If you’ve ever woken up with a stiff neck or felt like you haven’t had a good night’s sleep, you’re not alone. Around one in three Australians complain of neck pain. In some cases, your pillow could be the prime suspect.
According to the Australian Physiotherapy Association’s (APA) Member Marcus Dripps, "selecting the right pillow will help ensure you sleep well, and wake up feeling rested, without pain or stiffness."
Your pillow should provide enough support to keep your neck and back correctly aligned. A 2010 study of different pillow types found that latex, or ‘memory pillows’, performed consistently better than feather pillows in reducing headaches and pain upon waking.
From a hygiene perspective, it turns out that the average pillow is full of dust mites, oil, bacteria, and fungi comments Koala Product Manager Stephanie Roberts-Baxter. In fact, a 2005 study by the University of Manchester found that of 10 pillows between 1.5 to 20 years of usage each pillow contained at least 4 to 16 types of fungi.
It’s thought that these pillows worked better because they’re designed to contour to fit into the natural curve of your neck and shoulders.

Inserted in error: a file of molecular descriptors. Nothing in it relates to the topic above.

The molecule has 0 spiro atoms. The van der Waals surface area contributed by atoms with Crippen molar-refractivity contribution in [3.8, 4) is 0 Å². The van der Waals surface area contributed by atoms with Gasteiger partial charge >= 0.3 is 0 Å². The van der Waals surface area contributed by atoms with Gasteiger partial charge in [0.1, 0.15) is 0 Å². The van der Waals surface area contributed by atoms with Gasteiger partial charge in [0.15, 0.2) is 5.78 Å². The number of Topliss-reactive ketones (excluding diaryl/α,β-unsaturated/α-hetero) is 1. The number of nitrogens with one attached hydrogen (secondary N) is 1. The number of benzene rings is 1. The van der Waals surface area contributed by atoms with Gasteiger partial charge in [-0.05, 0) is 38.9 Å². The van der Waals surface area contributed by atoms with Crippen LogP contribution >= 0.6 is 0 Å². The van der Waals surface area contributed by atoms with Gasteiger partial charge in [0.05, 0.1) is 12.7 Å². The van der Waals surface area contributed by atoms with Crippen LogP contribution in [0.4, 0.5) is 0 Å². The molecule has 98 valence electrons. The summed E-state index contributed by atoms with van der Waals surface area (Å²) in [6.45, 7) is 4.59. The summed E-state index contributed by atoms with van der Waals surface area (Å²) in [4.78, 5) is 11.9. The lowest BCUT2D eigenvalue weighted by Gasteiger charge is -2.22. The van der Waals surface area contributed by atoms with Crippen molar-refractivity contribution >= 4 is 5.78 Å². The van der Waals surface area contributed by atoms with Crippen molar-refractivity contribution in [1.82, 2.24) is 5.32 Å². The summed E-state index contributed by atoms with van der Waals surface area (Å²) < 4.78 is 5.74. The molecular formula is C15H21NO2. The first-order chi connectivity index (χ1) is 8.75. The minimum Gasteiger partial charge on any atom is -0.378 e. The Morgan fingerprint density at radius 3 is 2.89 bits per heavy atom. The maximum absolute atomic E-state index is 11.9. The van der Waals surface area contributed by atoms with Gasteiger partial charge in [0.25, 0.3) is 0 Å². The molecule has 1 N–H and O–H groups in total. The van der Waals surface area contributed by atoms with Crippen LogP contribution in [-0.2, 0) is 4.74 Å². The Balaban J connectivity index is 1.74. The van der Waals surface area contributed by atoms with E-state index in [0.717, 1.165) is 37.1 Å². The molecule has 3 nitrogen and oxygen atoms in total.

How to choose the right pillow for you
Pillows come in different shapes and sizes. A pillow that’s too high or stiff may cause your neck to ‘flex’ and lead to pain and stiffness in the morning.
Your sleeping position can also influence your choice of pillow:
If you sleep on your back, a flatter pillow with a lower contour will probably be more comfortable.
For side-sleepers, a pillow with a higher contour is usually recommended. This is a more comfortable style for your neck and shoulder.
Experts advise against sleeping on your stomach. This position causes your back to arch and your neck to turn to the side, leading to strain in these areas. If you have a neck or shoulder condition, you should speak to your physiotherapist about your options.
How often should you replace your pillow?
A worn-out pillow is not going to provide you with the support you need to ensure that you get a good night’s sleep. But how long can you go before your pillow needs replacing?
Considering a 5-year-old pillow contains double the mould of a 2-year-old pillow, the sweet spot of how often you should replace your pillow relies on what type of pillow you have, and how you maintain it.
These are the tell-tale signs you should replace your pillow:
- Discolouration – Is your pillow a different colour from when you bought it? Or has it developed discolouration spots?
- Shape – Has the pillow altered shaped so your once plump pillow closely resembles the pancake you had for brekkie? Or perhaps even worse, it’s gone lumpy?
- Pains – Are you waking up with neck pains, or tension headaches
- Materials used - According to Michael Breus the author of Good Night, “if you have a plain-old, inexpensive polyester pillow, you should be replacing it every six months. But if you have a memory foam pillow or any one with structural integrity, it’ll last you anywhere from 18 to 36 months.”